Toyota is reuniting Michael J. Fox and Christopher Lloyd to promote the Mirai ahead of the fuel cell sedan's Oct. 21 debut. The company is planning other Back to the Future events, too.
2016 Toyota Mirai
Toyota's eight Mirai dealers in California are getting ready to start selling the hydrogen fuel cell sedans in October. One of these showrooms is even willing to turn potential customers away if they aren't right for the model.
The Toyota Mirai hydrogen fuel cell sedan has earned an EPA rating of 67 mpge with a 312-mile driving range. Buyers also get three-years or $15,000 in free hydrogen to keep it going.
The 2016 Toyota Mirai became the first hydrogen-fueled pace car in NASCAR history at Saturday's Toyota Owners 400 at Richmond International Raceway.
The $8,000 US federal tax credit for hydrogen vehicles will expire at the end of 2014, but don't count this thing down and out quite yet. Some credits that expired a year ago were just renewed by the slow-moving 113th Congress.
"Toyota engineers were simultaneously working on a brand new technology that met all the driver's needs with an even smaller carbon footprint."
The last semi-official number we had for pre-orders for the 2016 Toyota Mirai fuel cell vehicle was around 200. But demand is strong enough that Toyota is saying that it will spend 20 billion yen ($168 million US) to expand annual production capacity at the "secretive workshop" where the Mirai will be built from 700 in the first year (2015) to around 2,000 after that.
The LA Auto Show is known for its environmentally friendly vehicle debuts. At last year's show, hydrogen fuel cell concepts from Honda and Toyota joined a lease-ready Hyundai Tucson FCEV to cast a green hue over the convention center. This year, automakers took us a step closer to a fuel cell future by offering drives of their hydrogen-electric hybrids.
Translogic takes a ride in the 2016 Toyota Mirai hydrogen fuel cell vehicle, and follows that with a spin in the Volkswagen Passat HyMotion test vehicle and Audi A7 Sportback h-tron quattro concept at the 2014 LA Auto Show.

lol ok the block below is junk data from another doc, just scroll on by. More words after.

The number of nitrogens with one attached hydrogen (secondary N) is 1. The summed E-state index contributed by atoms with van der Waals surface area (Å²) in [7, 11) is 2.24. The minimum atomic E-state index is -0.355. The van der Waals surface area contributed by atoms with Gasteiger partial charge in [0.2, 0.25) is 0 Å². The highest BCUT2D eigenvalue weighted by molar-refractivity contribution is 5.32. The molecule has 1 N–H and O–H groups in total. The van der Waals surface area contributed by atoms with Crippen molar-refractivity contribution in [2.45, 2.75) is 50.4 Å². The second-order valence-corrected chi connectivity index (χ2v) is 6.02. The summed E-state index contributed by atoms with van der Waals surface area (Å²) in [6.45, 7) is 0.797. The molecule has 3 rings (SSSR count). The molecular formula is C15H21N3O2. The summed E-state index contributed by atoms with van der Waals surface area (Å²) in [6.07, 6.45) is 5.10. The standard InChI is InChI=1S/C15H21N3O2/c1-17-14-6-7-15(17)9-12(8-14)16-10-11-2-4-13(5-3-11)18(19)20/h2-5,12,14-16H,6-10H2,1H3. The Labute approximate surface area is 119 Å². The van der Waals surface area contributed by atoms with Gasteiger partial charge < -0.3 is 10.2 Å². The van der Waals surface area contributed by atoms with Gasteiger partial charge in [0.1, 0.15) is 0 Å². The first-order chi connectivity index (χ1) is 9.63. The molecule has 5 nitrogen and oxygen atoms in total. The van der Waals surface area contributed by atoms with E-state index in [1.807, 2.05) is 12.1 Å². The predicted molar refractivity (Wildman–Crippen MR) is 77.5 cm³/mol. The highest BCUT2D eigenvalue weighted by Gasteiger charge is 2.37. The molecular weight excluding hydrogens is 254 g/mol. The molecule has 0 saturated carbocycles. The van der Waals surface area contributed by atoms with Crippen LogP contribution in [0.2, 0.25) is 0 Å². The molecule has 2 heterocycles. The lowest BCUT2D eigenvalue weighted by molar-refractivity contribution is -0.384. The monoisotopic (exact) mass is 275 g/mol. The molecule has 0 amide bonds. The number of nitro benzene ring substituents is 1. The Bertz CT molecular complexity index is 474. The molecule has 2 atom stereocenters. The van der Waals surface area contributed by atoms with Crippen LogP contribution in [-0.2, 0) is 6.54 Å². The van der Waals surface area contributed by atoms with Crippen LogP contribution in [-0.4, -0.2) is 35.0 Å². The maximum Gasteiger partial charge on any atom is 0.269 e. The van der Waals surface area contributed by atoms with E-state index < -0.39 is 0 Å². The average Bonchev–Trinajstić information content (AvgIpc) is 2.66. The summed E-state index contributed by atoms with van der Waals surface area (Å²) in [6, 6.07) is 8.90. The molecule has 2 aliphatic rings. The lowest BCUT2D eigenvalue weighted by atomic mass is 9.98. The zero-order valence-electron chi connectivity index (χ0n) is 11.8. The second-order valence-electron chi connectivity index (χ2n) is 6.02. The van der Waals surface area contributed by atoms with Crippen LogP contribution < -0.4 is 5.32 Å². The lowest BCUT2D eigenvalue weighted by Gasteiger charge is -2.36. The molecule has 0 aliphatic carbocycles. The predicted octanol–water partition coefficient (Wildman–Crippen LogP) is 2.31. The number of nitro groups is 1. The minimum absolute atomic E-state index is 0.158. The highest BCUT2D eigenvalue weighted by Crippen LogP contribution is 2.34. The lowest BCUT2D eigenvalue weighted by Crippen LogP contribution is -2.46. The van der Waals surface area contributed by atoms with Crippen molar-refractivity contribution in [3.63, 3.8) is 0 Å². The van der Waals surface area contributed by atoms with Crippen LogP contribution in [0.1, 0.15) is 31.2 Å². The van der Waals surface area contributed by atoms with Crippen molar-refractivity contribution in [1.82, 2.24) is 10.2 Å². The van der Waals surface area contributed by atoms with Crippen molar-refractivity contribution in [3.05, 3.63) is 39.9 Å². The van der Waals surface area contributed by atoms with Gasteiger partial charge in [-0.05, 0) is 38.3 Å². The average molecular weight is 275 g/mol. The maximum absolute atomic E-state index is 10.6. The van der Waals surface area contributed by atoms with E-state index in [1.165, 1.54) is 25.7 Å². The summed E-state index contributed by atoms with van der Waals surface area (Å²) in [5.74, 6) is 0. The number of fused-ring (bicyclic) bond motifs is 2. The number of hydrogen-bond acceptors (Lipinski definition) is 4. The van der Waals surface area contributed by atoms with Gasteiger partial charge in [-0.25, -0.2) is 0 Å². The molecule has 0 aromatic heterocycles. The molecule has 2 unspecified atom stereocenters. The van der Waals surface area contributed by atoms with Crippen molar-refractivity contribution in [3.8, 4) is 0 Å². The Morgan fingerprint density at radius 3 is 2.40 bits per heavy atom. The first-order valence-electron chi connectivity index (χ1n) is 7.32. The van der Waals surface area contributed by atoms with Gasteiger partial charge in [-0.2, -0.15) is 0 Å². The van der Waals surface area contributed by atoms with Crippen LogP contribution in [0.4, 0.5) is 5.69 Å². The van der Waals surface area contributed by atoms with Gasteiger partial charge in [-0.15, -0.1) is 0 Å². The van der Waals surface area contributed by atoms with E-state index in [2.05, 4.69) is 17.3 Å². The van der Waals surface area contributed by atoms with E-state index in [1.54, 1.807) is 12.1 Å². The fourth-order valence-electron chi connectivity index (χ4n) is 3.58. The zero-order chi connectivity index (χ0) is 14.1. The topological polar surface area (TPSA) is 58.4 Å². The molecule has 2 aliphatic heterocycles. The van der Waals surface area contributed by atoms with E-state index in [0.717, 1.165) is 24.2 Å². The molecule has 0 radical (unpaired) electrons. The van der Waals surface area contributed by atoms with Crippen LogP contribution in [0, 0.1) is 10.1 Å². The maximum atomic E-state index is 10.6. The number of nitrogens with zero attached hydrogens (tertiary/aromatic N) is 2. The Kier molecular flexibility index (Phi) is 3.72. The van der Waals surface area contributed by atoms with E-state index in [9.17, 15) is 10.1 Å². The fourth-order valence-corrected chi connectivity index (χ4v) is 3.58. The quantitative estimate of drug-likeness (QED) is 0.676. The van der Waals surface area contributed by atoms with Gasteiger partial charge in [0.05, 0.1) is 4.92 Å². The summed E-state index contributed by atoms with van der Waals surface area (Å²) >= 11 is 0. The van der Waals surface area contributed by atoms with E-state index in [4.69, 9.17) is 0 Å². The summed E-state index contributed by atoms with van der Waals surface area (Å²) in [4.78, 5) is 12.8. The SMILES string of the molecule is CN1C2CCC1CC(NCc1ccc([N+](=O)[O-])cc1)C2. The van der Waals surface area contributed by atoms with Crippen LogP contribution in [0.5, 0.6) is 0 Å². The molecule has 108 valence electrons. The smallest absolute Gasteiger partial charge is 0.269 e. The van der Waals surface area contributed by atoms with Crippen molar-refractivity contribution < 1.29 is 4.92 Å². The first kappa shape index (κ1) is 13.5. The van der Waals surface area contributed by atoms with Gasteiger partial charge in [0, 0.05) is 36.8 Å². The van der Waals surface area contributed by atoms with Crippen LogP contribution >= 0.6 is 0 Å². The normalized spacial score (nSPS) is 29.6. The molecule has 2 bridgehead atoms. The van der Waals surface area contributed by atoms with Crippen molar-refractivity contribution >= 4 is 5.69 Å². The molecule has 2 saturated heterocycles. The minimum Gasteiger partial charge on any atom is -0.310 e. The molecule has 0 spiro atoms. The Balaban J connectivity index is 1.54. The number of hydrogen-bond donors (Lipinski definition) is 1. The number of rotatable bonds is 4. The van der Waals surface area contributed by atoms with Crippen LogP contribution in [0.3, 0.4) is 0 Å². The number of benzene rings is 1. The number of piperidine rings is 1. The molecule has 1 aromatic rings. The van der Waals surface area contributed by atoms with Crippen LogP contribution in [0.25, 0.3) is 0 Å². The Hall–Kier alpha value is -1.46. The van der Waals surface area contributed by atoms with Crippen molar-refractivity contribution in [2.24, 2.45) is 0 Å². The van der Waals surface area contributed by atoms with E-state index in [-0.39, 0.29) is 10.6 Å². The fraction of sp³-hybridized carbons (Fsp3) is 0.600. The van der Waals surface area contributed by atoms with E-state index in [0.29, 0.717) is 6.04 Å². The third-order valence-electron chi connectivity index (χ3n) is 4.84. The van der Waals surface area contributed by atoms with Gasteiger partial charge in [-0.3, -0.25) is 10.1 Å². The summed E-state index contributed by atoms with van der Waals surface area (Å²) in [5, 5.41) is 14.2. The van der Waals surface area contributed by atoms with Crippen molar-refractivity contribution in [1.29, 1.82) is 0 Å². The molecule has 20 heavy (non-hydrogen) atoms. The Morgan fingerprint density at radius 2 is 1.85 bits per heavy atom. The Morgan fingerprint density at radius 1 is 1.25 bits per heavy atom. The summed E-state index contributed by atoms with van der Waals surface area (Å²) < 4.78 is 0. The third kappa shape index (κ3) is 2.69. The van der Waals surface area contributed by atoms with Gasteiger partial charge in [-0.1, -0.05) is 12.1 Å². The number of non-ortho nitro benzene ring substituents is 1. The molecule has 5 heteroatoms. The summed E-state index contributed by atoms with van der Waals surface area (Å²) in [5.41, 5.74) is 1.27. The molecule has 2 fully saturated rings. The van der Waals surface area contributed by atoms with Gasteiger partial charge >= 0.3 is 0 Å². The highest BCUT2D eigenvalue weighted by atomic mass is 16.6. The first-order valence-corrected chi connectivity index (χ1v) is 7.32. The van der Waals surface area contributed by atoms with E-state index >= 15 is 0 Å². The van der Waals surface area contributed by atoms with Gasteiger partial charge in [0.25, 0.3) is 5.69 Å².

Is there some rule that all cutting-edge, ultra-efficient or emissions-free vehicles need to look, uh, weird? No? Then would anyone care to explain the Toyota Mirai, a vehicle that for all it's hugely, wildly promising technology, will forever be pigeonholed based on its odd styling?
Just like Hyundai did with its Tucson fuel cell, Toyota is offering free hydrogen fuel with the $57,500 Mirai H2 sedan. Toyota is being a bit vague about the details, saying simply that Mirai drivers will get, "complimentary hydrogen fuel for up to three years." Turns out, the reason that the hydrogen avant-garde will not be paying anything at the pump isn't because the automakers want to give them a boost or because the OEMs are kind. Instead, it's simply impossible to accurately charge people
Toyota isn't talking about the Mirai's fuel economy just yet, but that doesn't mean we can't make an educated guess. And we do so by looking at the competition and knowing that the DOE says that "One kg of hydrogen is roughly equivalent to one gallon of gasoline."
The Toyota Mirai is coming to California next year and it will arrive bearing a $57,500 MSRP. Toyota says that with state and federal incentives worth a total of $13,000, interested customers will be able to buy a Mirai for under $45,000. If you're more into leasing, then you can get the Mirai for $499 a month for 36 months (with $3,649 due at signing). Both options come with free hydrogen fuel for "up to three years."